Conversely, removing fiber from complex carbohydrates will cause your body to react like it would to simple carbohydrates. These carbs, often referred to as refined carbohydrates, come from whole, natural foods, but they’ve been processed to the point that they no longer resemble their original form. High fructose corn syrup and bleached white flour are common examples. High fructose corn syrup is better described as a chemical sweetener than a natural corn product. Pasta, white bread, and even fruit juice are examples of refined carbs.
The questionable value of fruit juice is a surprise to many people. It’s easy to think a large quantity of fresh fruit juice is nothing but good, but keep in mind that the fiber has been removed and the simple sugars remain, sometimes a remarkably high amount of sugar. It’s best to limit your intake of simple carbohydrates, especially if they’re refined. If you need to clean up your diet, eliminating simple sugars is the best place to start.
Choosing the Right Carbohydrates
Selecting the right carbs is easy when you keep a few fundamental guidelines in mind.
Eat Your Vegetables
First, build your diet around whole, organic vegetables and fruit. Plant-based nutrients encourage graceful aging, promote healthy cell division, and reduce your risk of lifestyle-related health conditions. Lean toward produce that has bright, vibrant colors as it provides a wide spectrum of phytonutrients such as vitamins, minerals, and fiber. Unfortunately, less than 3% of adults get enough fiber every day. That’s no surprise, considering 76% of Americans don’t eat enough fruit and 87% don’t eat enough vegetables. As a rule of thumb, I try to consume twice as many vegetables as fruit.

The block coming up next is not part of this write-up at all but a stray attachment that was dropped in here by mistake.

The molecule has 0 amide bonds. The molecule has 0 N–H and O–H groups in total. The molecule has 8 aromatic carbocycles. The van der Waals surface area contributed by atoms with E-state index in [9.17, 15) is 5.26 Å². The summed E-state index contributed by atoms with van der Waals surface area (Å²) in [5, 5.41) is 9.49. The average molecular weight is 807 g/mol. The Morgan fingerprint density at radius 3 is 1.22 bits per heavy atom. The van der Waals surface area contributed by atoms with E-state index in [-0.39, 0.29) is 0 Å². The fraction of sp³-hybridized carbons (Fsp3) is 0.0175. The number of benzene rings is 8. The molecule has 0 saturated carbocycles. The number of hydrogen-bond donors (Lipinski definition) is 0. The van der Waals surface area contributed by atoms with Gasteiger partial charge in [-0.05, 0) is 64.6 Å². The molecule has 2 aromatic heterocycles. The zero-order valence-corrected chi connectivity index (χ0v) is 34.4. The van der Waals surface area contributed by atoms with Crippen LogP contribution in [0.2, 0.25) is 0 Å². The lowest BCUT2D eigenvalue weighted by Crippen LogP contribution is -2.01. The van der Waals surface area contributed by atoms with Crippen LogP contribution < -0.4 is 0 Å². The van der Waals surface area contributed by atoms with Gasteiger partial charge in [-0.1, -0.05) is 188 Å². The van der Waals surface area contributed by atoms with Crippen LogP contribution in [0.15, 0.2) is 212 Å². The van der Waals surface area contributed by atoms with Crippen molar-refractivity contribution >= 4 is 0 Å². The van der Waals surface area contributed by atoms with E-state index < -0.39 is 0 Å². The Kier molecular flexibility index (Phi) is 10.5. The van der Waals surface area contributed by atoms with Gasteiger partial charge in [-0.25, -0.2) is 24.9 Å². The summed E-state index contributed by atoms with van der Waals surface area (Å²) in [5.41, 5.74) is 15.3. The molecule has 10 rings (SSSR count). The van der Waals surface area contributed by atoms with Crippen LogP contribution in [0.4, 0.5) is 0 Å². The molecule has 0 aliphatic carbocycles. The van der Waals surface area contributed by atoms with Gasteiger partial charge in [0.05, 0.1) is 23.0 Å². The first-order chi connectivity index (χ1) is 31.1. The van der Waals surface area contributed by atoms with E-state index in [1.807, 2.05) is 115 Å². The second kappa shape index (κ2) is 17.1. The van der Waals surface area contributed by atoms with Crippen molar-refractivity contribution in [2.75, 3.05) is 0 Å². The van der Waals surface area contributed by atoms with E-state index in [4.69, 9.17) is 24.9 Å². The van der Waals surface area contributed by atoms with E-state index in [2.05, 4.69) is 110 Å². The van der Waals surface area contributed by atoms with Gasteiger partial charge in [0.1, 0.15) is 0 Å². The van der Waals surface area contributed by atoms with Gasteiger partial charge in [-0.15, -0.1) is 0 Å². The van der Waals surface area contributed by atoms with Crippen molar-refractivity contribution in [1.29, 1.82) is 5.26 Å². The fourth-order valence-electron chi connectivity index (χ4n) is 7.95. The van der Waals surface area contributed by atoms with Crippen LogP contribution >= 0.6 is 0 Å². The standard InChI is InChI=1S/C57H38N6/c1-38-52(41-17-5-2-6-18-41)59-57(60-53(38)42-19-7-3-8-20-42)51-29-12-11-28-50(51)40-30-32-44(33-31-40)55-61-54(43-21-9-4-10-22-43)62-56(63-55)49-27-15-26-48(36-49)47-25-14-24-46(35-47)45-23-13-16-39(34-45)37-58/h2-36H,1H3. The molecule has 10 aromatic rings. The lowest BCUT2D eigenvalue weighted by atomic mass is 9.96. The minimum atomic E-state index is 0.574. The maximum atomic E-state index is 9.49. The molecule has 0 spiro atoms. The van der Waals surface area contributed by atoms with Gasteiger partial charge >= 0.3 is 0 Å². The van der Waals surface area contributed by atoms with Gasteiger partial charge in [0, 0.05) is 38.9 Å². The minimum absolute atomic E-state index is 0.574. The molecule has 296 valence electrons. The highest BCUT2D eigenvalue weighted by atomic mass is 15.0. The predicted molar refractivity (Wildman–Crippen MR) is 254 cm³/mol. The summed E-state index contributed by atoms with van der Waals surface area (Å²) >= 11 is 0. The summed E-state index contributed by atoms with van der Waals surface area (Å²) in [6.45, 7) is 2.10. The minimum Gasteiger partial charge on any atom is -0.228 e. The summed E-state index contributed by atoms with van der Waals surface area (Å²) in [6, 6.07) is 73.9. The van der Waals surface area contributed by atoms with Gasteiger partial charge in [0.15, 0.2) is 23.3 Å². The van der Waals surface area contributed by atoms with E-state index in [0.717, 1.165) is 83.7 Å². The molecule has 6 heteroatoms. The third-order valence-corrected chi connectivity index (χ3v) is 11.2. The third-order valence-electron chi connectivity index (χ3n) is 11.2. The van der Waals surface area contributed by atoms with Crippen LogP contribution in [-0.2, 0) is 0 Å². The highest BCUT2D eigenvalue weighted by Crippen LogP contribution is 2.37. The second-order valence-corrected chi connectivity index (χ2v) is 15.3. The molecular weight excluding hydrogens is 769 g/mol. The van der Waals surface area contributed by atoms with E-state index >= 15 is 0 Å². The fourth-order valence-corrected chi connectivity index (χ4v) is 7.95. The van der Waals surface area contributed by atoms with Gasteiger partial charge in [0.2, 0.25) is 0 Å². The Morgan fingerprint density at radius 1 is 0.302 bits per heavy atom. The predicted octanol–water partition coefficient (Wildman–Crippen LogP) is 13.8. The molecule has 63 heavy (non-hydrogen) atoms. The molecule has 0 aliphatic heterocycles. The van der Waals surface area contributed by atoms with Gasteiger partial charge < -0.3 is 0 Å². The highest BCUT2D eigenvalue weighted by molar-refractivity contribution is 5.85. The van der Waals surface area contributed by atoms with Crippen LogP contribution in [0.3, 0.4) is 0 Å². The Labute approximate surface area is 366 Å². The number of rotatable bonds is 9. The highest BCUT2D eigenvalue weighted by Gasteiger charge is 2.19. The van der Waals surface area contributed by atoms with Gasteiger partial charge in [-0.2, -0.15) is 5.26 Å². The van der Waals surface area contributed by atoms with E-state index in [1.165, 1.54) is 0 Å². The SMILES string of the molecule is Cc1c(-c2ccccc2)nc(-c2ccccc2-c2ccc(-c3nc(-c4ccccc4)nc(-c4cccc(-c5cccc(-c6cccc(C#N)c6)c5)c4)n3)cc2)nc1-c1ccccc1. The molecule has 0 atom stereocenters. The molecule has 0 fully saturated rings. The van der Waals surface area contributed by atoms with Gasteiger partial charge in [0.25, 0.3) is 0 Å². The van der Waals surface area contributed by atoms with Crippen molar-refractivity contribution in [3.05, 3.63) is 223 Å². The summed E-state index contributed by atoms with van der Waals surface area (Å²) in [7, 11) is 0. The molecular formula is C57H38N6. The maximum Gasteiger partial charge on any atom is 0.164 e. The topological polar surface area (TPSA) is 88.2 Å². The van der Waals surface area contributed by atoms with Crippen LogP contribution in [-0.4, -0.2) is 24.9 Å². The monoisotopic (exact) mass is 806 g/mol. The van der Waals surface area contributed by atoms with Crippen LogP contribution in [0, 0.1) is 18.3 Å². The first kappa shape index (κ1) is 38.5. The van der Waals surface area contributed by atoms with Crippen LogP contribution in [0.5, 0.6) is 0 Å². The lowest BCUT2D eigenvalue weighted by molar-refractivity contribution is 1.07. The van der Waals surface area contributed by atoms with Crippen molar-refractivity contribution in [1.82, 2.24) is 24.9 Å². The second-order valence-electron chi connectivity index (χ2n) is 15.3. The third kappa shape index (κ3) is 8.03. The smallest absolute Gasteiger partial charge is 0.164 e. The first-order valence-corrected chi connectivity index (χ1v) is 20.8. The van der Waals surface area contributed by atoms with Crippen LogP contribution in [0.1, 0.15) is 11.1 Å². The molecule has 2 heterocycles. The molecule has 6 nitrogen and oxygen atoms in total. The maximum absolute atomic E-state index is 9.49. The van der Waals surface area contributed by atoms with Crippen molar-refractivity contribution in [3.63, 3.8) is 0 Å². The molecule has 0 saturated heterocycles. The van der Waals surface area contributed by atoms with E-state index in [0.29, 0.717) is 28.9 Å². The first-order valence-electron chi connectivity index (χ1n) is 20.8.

Beans, Seeds, Nuts, and Alternative Grains
Legumes like lentils, beans, and peas are nutrient dense and versatile. Seeds and nuts, especially almonds, walnuts, macadamias, chia seeds, pumpkin seeds, and sunflower seeds are good sources of carbs. When selecting starchy foods, such as rice, bread, or any other product made from flour, it’s best to opt for whole grain versions. Whole grain foods affect blood glucose levels more slowly than other carbs.
Many people depend on the glycemic index to determine if their food is a good source of carbs. The glycemic index rates carbs according to how quickly they raise blood sugar. Although the glycemic index can provide food for thought, it’s best to treat the index as more of a guideline than a hard and fast rule. Some research suggests the accuracy of the glycemic index may vary.
Good Sources of Carbohydrates
There are a number of good sources of carbohydrates that provide energy and important nutrients without artificial ingredients or additives.
Organic steel cut or rolled oats
Organic nuts and seeds
Organic whole, unprocessed grains: quinoa, spelt, buckwheat, millet, and wheat berries
Organic legumes: black beans, kidney beans, chickpeas, and mung beans
Organic fruit: berries, tomatoes, and citrus fruits
Organic vegetables: beets, carrots, purple potatoes, sweet potatoes, and winter squash